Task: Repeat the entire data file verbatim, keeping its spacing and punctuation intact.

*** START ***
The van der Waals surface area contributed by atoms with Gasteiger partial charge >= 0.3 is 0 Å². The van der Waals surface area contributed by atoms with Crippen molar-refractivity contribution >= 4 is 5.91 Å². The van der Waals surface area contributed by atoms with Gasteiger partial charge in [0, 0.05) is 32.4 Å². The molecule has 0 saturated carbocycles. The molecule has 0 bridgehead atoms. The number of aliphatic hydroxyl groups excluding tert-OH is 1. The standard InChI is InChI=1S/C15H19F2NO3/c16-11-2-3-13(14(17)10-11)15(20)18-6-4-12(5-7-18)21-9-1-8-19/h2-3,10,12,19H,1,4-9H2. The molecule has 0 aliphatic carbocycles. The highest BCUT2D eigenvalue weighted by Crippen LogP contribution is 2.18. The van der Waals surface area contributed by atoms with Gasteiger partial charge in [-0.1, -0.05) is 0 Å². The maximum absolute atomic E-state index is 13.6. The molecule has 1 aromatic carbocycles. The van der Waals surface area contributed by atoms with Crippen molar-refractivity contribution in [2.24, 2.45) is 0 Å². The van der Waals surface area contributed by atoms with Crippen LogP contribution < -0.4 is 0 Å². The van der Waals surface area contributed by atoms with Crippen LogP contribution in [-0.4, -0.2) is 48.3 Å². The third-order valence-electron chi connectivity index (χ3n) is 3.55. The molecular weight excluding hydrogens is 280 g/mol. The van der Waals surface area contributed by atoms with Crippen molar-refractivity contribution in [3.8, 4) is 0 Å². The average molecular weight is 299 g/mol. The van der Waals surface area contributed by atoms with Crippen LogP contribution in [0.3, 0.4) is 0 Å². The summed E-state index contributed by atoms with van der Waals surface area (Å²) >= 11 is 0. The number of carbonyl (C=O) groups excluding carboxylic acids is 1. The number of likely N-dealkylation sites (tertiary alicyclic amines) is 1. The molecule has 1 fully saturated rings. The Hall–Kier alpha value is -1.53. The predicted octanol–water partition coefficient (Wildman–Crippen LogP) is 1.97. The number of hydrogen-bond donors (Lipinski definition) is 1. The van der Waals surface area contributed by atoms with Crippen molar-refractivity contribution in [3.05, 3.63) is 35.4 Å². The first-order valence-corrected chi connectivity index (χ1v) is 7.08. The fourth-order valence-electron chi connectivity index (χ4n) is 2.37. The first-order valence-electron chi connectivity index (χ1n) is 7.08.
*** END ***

The van der Waals surface area contributed by atoms with Gasteiger partial charge >= 0.3 is 0 Å². The van der Waals surface area contributed by atoms with Crippen molar-refractivity contribution >= 4 is 5.91 Å². The van der Waals surface area contributed by atoms with Gasteiger partial charge in [0, 0.05) is 32.4 Å². The molecule has 0 saturated carbocycles. The molecule has 0 bridgehead atoms. The number of aliphatic hydroxyl groups excluding tert-OH is 1. The standard InChI is InChI=1S/C15H19F2NO3/c16-11-2-3-13(14(17)10-11)15(20)18-6-4-12(5-7-18)21-9-1-8-19/h2-3,10,12,19H,1,4-9H2. The molecule has 0 aliphatic carbocycles. The highest BCUT2D eigenvalue weighted by Crippen LogP contribution is 2.18. The van der Waals surface area contributed by atoms with Gasteiger partial charge in [-0.1, -0.05) is 0 Å². The maximum absolute atomic E-state index is 13.6. The molecule has 1 aromatic carbocycles. The van der Waals surface area contributed by atoms with Crippen molar-refractivity contribution in [2.24, 2.45) is 0 Å². The van der Waals surface area contributed by atoms with Crippen LogP contribution < -0.4 is 0 Å². The van der Waals surface area contributed by atoms with Crippen LogP contribution in [-0.4, -0.2) is 48.3 Å². The third-order valence-electron chi connectivity index (χ3n) is 3.55. The molecular weight excluding hydrogens is 280 g/mol. The van der Waals surface area contributed by atoms with Crippen molar-refractivity contribution in [3.8, 4) is 0 Å². The average molecular weight is 299 g/mol. The van der Waals surface area contributed by atoms with Crippen LogP contribution in [0.3, 0.4) is 0 Å². The summed E-state index contributed by atoms with van der Waals surface area (Å²) >= 11 is 0. The number of carbonyl (C=O) groups excluding carboxylic acids is 1. The number of likely N-dealkylation sites (tertiary alicyclic amines) is 1. The molecule has 1 fully saturated rings. The Hall–Kier alpha value is -1.53. The predicted octanol–water partition coefficient (Wildman–Crippen LogP) is 1.97. The number of hydrogen-bond donors (Lipinski definition) is 1. The van der Waals surface area contributed by atoms with Crippen molar-refractivity contribution in [3.05, 3.63) is 35.4 Å². The first-order valence-corrected chi connectivity index (χ1v) is 7.08. The fourth-order valence-electron chi connectivity index (χ4n) is 2.37. The first-order valence-electron chi connectivity index (χ1n) is 7.08.